Campus: San Francisco State University -- April 30, 2004
Just Wear It: Students Design Eyewear For Nike
When Olivier Bock enrolled in a seminar level Design and Industry class last
fall, he was prepared for a challenge, but what he didn't know was that he was
about to have an eye-opening experience.
In a first-ever partnership between SF State and sportswear giant Nike, Bock and
his 22 classmates were given a chance to design cutting-edge eyewear for the
company, under the direction of Rob Bruce, the design director of Nike's Vision
The primary goal of the project was to expose students to a high level of
professional design with a big-league company in order to understand the
industry's expectations. The students were divided into teams of three, and each
team was required to design and develop a pair of prototype glasses as well as a
marketing package for the performance sports eyewear.
In February, the students, accompanied by Assistant Professor Martin Linder,
presented their prototypes to a panel of designers at Nike's headquarters in
"It was very motivating to work with such an internationally recognized company.
Not only was it exciting, but there was a level of professionalism and expertise
that we had to meet," student Jane Rabanal said.
Rabanal's team designed eco-friendly eyewear for women by incorporating recycled
and recyclable materials for their sunglasses and packaging.
Nike provided not only technical expertise, but also supplied the students with
150 "blank" lenses, 30 finished eyewear products, digital files of a 3-D model
of a human head and ergonomic body measurements. Dimension, a manufacturer of
3-D printing equipment, also offered to produce three of the team's prototype
models for free, each valued at $300.
"Eyewear is a very difficult product design challenge, something that has a lot
of ergonomic constraints, in terms of material and user demands," Linder says.
"It's something you put on your face, so there are aesthetic demands, functional
and comfort issues. Next to medical equipment, it is one of the most difficult
pieces of product you can possibly design."
"Throughout the semester, we really had to think hard about the different
considerations of fit and comfort, performance and safety, materials,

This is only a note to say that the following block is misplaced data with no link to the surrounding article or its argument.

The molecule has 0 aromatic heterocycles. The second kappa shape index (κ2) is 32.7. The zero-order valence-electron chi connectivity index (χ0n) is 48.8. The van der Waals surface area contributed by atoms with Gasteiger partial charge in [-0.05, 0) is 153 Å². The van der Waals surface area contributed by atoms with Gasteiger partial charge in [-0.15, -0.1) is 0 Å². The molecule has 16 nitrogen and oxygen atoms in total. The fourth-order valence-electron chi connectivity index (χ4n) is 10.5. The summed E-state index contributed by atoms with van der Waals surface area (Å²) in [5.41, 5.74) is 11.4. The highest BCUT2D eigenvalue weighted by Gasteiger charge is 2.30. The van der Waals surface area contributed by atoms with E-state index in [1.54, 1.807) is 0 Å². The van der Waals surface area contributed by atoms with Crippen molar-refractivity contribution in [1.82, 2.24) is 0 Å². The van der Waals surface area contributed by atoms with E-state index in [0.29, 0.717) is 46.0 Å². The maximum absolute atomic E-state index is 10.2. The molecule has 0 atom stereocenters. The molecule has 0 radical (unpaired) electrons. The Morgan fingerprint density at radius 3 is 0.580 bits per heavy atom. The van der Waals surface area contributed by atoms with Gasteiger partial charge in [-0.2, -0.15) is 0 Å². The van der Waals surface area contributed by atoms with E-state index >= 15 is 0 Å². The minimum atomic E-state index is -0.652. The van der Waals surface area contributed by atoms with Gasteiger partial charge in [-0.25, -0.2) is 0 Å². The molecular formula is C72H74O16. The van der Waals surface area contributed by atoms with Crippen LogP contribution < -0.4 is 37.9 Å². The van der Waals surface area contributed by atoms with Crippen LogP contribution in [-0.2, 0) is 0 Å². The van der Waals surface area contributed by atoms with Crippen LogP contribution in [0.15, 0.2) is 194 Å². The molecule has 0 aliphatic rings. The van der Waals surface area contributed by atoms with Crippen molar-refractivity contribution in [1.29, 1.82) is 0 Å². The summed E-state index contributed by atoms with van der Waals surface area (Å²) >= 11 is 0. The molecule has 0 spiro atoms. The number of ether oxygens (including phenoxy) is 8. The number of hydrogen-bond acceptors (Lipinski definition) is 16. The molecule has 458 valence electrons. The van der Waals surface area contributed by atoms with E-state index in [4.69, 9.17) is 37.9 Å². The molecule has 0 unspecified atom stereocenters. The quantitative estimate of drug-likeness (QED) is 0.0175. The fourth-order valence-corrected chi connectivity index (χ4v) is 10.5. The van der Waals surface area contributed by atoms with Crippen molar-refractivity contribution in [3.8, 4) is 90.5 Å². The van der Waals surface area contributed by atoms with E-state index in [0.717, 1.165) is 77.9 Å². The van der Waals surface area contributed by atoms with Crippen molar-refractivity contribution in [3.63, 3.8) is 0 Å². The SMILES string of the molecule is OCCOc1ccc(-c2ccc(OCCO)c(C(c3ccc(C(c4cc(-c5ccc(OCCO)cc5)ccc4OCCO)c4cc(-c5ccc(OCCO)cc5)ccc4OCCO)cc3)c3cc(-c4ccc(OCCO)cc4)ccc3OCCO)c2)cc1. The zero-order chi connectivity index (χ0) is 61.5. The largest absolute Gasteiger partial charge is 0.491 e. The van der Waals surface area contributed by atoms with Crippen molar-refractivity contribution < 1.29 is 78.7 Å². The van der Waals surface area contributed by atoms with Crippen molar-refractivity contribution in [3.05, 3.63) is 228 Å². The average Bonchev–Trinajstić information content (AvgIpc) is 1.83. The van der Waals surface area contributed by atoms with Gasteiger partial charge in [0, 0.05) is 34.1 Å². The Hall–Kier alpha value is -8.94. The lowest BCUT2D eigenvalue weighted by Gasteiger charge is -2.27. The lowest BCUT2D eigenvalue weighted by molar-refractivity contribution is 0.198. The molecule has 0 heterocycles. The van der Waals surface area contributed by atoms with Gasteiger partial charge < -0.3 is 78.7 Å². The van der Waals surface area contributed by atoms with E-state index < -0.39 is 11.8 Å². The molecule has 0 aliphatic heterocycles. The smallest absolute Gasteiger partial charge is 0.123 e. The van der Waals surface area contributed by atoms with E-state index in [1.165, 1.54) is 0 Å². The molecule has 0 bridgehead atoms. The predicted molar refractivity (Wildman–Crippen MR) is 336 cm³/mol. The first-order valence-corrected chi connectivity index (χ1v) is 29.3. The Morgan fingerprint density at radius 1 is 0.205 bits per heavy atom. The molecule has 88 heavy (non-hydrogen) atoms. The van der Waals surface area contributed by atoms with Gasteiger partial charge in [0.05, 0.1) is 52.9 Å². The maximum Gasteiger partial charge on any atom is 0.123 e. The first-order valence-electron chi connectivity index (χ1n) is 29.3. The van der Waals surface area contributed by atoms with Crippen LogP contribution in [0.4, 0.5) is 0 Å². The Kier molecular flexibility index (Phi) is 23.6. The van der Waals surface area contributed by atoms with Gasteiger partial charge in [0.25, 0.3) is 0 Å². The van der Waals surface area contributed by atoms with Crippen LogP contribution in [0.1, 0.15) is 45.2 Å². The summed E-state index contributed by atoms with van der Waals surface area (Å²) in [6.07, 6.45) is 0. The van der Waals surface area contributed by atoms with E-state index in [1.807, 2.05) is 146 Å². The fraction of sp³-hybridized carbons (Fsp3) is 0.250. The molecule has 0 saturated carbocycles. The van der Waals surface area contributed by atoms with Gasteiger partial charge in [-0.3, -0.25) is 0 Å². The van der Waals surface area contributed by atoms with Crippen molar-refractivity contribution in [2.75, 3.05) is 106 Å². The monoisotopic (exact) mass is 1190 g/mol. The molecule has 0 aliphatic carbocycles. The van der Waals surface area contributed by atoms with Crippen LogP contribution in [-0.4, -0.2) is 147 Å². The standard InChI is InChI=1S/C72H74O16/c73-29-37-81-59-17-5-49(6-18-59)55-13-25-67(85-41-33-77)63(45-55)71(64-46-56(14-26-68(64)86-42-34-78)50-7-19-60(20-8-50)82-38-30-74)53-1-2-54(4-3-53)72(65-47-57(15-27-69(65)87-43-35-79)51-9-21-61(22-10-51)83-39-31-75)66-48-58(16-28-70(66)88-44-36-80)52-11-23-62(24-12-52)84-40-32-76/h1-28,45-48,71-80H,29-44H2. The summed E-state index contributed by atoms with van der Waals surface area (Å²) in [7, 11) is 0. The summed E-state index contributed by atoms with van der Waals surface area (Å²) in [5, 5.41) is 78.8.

fabrication, etc. It was big," said Bock.
Bock's team designed eyewear for cycling, incorporating aerodynamic concerns
into their designs, creating glasses that were lightweight, sweat resistant
and reduced fogging.
Last fall, at an on campus presentation, the teams showcased an array of
innovative and ingenious designs that included sunglasses that could seamlessly
change from clear lens to shaded lens -- successfully combining style,
performance, protection, customization and environmental concerns in their
"It is remarkable what the students have come up with considering the lack of
experience and limited amount of time," said Linder, beaming with pride. "There
are at least six students who have the potential to work with Nike. They have
the talent and the personality to be successful in an environment like that."
The partnership, secured last April, also included a $10,000 donation from Nike
to SF State, which will be used to purchase equipment for the Design and Industry
Although Nike has yet to make concrete plans to manufacture the students'
designs, Bruce has asked to keep the presentation materials and prototypes
to be reviewed in greater depth. Many of the students are happy to have come
"It was definitely a great experience. I was very excited to finally have the
culmination of all our hard work presented to Nike with the hopes that perhaps
our own designs may translate into a real consumer product one day," Rabanal